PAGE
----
Hel­mut Löhr,

Pasatiempo - - Lis­ten Up -

piezo­elec­tric mi­cro­phones and peo­ple “play­ing” the glass discs with felt-cov­ered mal­lets. “We had in­tense spot­lights we pur­chased es­pe­cially for this, so there were cast shad­ows of the de­con­structed text and the cir­cles,” Zane re­called. “Th­ese pieces moved, and the mi­cro­phones picked up the vi­bra­tions on the wires. They played the wires, and they used the mal­lets to play the glass like a steel drum. It was eerie and prim­i­tive, the deep bass and the high-pitched sounds of the wire. The per­for­mance was just un­der an hour, and we had 60 or 70 peo­ple, who were also in­vited to play the discs.”

The com­mon thread through most of these works — and hun­dreds more cre­ated over three decades — was Löhr’s “vis­ual po­etry.” But what was his mo­ti­va­tion? “I think for one thing he be­lieved that there was no lan­guage to ex­press that which is in­ex­press­ible, and he be­lieved in si­lence,” Bart said. “I think it was a con­cep­tual, philosph­i­cal, and spir­i­tual quest for mean­ing. I know he be­lieved in si­lence, so there’s some­thing about de­con­struct­ing the text that dis­solved all that mean­ing into a philo­soph­i­cal quest.”

Zane said, “When he did the de­con­structed text he spoke about Every­man’s story, and this was his way of giv­ing peo­ple some place to start, but bring­ing their own emo­tions and ex­pe­ri­ences and back­grounds into the piece it­self, and pro­duc­ing mean­ing out of their own per­son­al­i­ties.”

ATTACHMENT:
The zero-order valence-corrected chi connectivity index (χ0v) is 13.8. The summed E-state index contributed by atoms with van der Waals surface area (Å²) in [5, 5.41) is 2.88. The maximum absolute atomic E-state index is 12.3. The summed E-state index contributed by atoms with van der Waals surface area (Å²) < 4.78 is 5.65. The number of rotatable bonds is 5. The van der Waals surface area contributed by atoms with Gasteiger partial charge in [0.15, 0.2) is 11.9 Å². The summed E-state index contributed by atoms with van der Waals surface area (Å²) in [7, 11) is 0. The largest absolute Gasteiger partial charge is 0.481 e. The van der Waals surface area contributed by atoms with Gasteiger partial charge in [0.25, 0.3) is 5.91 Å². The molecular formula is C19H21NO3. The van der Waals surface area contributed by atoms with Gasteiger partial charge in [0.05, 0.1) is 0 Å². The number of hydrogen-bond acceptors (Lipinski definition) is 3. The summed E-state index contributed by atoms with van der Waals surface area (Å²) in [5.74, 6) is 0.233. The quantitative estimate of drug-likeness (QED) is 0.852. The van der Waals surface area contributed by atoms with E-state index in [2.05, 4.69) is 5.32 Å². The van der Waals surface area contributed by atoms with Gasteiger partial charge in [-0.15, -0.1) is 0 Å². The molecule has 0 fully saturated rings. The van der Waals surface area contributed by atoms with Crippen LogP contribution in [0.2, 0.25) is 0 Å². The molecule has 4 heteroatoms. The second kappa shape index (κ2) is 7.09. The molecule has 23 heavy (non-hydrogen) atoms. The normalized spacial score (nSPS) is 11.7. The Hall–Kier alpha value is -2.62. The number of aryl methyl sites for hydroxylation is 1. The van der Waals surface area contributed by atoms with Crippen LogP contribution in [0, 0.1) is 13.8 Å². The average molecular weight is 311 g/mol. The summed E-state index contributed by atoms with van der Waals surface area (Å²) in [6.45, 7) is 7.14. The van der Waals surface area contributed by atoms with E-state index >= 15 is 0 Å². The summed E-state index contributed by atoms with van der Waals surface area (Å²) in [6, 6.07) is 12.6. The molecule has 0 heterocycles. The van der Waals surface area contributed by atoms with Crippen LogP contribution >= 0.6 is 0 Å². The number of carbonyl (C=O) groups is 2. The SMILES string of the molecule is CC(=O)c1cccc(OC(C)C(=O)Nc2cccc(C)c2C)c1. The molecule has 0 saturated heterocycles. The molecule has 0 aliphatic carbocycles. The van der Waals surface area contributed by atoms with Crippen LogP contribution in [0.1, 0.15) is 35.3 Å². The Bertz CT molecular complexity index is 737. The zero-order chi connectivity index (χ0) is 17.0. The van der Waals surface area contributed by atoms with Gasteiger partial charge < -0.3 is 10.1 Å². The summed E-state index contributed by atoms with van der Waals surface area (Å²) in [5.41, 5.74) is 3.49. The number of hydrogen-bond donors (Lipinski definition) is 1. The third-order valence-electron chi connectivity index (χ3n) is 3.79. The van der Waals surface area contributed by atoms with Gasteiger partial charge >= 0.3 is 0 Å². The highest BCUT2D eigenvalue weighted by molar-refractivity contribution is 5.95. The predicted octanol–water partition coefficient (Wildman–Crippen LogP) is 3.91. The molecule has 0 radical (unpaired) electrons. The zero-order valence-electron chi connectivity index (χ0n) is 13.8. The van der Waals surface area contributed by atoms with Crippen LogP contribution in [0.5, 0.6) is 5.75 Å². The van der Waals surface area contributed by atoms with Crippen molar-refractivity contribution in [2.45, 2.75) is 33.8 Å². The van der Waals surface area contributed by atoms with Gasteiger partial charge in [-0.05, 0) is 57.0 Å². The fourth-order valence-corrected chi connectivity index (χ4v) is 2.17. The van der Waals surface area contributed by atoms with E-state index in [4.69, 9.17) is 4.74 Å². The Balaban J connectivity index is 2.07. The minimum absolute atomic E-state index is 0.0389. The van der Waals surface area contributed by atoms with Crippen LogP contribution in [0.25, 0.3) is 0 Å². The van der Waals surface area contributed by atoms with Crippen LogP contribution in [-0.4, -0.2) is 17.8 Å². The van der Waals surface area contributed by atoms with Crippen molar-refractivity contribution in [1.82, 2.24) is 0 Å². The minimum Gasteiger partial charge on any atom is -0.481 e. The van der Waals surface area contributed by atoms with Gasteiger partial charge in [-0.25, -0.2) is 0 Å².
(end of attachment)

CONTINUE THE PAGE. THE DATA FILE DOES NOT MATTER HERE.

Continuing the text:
She had vis­ited Löhr’s stu­dio in Rowe. Asked about it, she said, “Oh,” and looked up as if en­rap­tured. “This man lived his en­tire life, it seemed, as close to any­one that I’ve ever met in a way that he was en­tirely true to him­self. His whole house was like an in­stal­la­tion. His work was there. His brushes were on a work ta­ble. Every­thing was pris­tine and or­ga­nized. It was just an in­cred­i­ble ex­pe­ri­ence for me to be there.”

Zane brought out an­other as­pect of Löhr’s life when she said, “He was al­ways in­ter­ested in all things nat­u­ral. He was do­ing a lot of in­di­vid­ual re­search into the ef­fects of light on the hu­man body and the ef­fects of mu­sic.”

Löhr grew his own or­ganic veg­eta­bles in Rowe. And he was con­cerned about global warm­ing. “Much of his life was about heal­ing and peo­ple who had been af­fected by all sorts of tech­no­log­i­cal suf­fer­ing, the ra­di­a­tion and ef­fects of cell­phone en­ergy,” Conn said. “This was re­ally a ca­reer of his, re­vers­ing those sorts of en­ergy cy­cles in peo­ple’s bod­ies. He trav­eled around the world con­sult­ing on that, and he made de­vices he would bury on the land try­ing to re­verse elec­tro­mag­netic en­ergy flows that af­fect peo­ple neg­a­tively. He in­stalled a lot of those at Zane Ben­nett Gallery when he ex­hib­ited there.”

“We have five of them that are buried, and we take one that is por­ta­ble to our art fairs,” said Amanda Ole­sen, gallery ad­min­is­tra­tor at Zane Ben­nett. “We think of them as pro­ton col­lec­tors. They’re just lit­tle cap­sules that you plug into the wall and based on the en­ergy that Hel­mut was able to con­sciously col­lect, as he put it, they trans­form the vibe. It’s sort of like a feng shui idea, but on a more el­e­men­tal level.

“We have had peo­ple tell us when they come in, even at art fairs, ‘Wow, you know, there’s a re­ally great vibe here,’ and we al­ways at­tribute it to the lit­tle col­lec­tor.”

Zane said a memo­rial ser­vice is be­ing held this month in Düs­sel­dorf, and his artist col­lab­o­ra­tors — in­clud­ing Bart, Davis, and painter Alexan­dra Eldridge — have ar­ranged a memo­rial ser­vice in Santa Fe. That will be held at 2 p.m. on May 15, at Zane Ben­nett Con­tem­po­rary Art Gallery, 435 S. Guadalupe St., 982-8111.

Dip­tych With De­con­structed Text, 2003, lead, wood, and vinyl, 9.25 x 12 inches Below, Cobalt Blue Dip­tych With Scroll (de­tail), 2007, 24 x 41 inches Bot­tom, Un­ti­tled II, 1993, iron dust on vin­tage pho­to­graph, 6.25 x 4.25 inches

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